Mary: I had a letter from 10 Downing Street this week addressed to Mr & Mrs Michael Dhonau. Well, I am not Mrs Michael Dhonau! I was absolutely outraged.

Jenny: How would he like getting a message sent to him as “Mr Cherie Blair”?

Mary: We went into our marriage as an equal partnership, “Mrs Michael” is ridiculous.

Eileen: It’s funny, when my husband was in the army we were in Berlin one time, and I had to get some medication for something, and they gave me tablets for Lance Corporal whatever. So I said to my husband, maybe you take the tablets three times a day and I’ll get better? It’s all so much a part of our structure and our culture.

Jenny: I mean, “Worcester Woman” to me sounds so patronising, as though it’s about time the little woman had her say. You know – Middle England, little women, we’ll knock on the kitchen window and get her away from the sink, see if she’s allowed to vote – or ask her husband if she should be allowed to have her say.

Mary: When I’m in the paper, it’s still “Mary Dhonau, mother of five”, and my age, nothing else about me. But when my husband is quoted they don’t mention his job or that he has five kids, but with me it’s always “mother of five”. Even though I’m in the paper for lobbying, they don’t see me, they see the fact that I’m a mother and happen to have five children.

Eileen: But I think that’s woven into life in Britain wherever you are.

The real issues are lost in the game

Jenny: The one thing I’d say about our MP, Mike Foster, is that I don’t agree with his politics at all. He’s trying to get fox hunting banned, and I disagree with him about that. But he’ll get my vote, because he’s the one person who has actually listened to us. We went to his clinics and then he came round our houses and spoke to us. Like we could have said, “Michael, can’t use our kitchen, love. Can we come round for Sunday dinner?” He has been absolutely fantastic. All right, it’s coming up to the election and people are going to be coming out the woodwork. We’ve had councillors saying, “Yes, I’m backing you.”

Eileen: And we’ve never heard of them!

Jenny: So we’re like, “Who are you?” One councillor has an Indian restaurant and in fact he’s given us free Indian takeaways – he was fantastic. But that’s bribery, surely?

Mary: Curries for questions!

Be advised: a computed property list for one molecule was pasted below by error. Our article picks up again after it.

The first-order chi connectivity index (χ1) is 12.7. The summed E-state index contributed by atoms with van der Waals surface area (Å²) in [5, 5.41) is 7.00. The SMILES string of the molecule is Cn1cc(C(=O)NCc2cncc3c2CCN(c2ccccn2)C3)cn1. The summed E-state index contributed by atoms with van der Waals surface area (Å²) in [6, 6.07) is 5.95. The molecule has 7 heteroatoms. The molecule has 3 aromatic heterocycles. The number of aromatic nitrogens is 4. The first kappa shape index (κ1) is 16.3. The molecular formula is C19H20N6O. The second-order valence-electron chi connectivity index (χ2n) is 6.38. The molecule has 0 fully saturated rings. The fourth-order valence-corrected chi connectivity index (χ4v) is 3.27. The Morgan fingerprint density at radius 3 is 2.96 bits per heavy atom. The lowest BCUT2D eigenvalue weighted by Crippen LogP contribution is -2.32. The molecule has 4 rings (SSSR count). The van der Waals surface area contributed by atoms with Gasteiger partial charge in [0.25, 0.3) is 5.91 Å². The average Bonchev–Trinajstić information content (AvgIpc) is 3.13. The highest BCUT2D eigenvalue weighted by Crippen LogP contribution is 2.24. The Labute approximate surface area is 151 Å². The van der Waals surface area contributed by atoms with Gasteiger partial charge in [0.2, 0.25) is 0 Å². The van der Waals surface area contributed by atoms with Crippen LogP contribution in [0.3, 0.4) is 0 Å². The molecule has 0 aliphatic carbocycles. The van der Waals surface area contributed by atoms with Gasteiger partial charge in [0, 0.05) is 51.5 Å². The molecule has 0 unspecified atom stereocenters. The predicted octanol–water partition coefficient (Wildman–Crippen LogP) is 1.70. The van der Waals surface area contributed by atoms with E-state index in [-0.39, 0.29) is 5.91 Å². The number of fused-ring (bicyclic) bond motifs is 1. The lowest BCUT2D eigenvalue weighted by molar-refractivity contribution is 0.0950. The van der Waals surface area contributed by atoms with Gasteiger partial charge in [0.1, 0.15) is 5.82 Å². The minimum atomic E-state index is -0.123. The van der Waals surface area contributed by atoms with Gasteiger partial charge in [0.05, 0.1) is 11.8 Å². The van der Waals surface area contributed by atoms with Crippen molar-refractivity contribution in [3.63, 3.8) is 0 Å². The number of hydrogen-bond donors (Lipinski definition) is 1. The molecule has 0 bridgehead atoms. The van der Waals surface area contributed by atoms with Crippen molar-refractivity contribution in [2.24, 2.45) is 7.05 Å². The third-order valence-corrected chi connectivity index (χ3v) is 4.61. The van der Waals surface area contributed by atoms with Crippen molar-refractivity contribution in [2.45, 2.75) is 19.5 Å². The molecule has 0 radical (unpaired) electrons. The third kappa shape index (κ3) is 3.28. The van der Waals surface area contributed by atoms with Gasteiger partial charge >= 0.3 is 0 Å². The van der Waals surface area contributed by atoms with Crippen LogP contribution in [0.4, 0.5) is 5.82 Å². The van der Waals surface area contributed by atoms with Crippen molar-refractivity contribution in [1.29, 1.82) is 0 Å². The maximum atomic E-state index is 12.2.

Jenny: I wish we had a councillor who owned an off-licence.

Mary: I went on the radio and said we were outraged because of all these councillors saying they were supporting us, and they hadn’t been near us! The only person we’d seen, and the only person to have dirty waders, incidentally, was Mike Foster.

Eileen: He’s been marvellous, and I don’t want to be cynical but of course he’s got his own agenda. He took us round the House of Commons and was wonderful but it was a game.

Mary: Anyway, I haven’t made a decision who I’ll vote for yet. But I’ve rung round every party to ask for a copy of their Manifesto. For the first time in my life I’m going to make a very slow, reasoned decision before I vote.

Eileen: But it’s all a game. And we’re not happy to play the game – it’s choice-less. But we’d tried all other reasonable means. They didn’t answer letters, we were passed from one agency to another. So we can’t win this unless we take a stand, get our voice heard.

Jenny: You’ve got to play the political game. To get from one side of the board to the other, you’ve got to have the right connections and the right links to get across. So we had to go first to the local media, and from there to the national media. And we contacted our MP to get the connection to Downing Street.

Eileen: We wouldn’t have to play that game though, if it was clear what the local bodies were, where their boundaries were, and what they offered us. But it’s not clear, and it’s in the big agencies’ interests to keep it hazy. Severn Trent are prepared for us to be flooded for a few more times before they actually do anything.

Jenny: Meeting each other, we’ve been able to shout together, so we’ve been heard. Individually, we’ve got nowhere.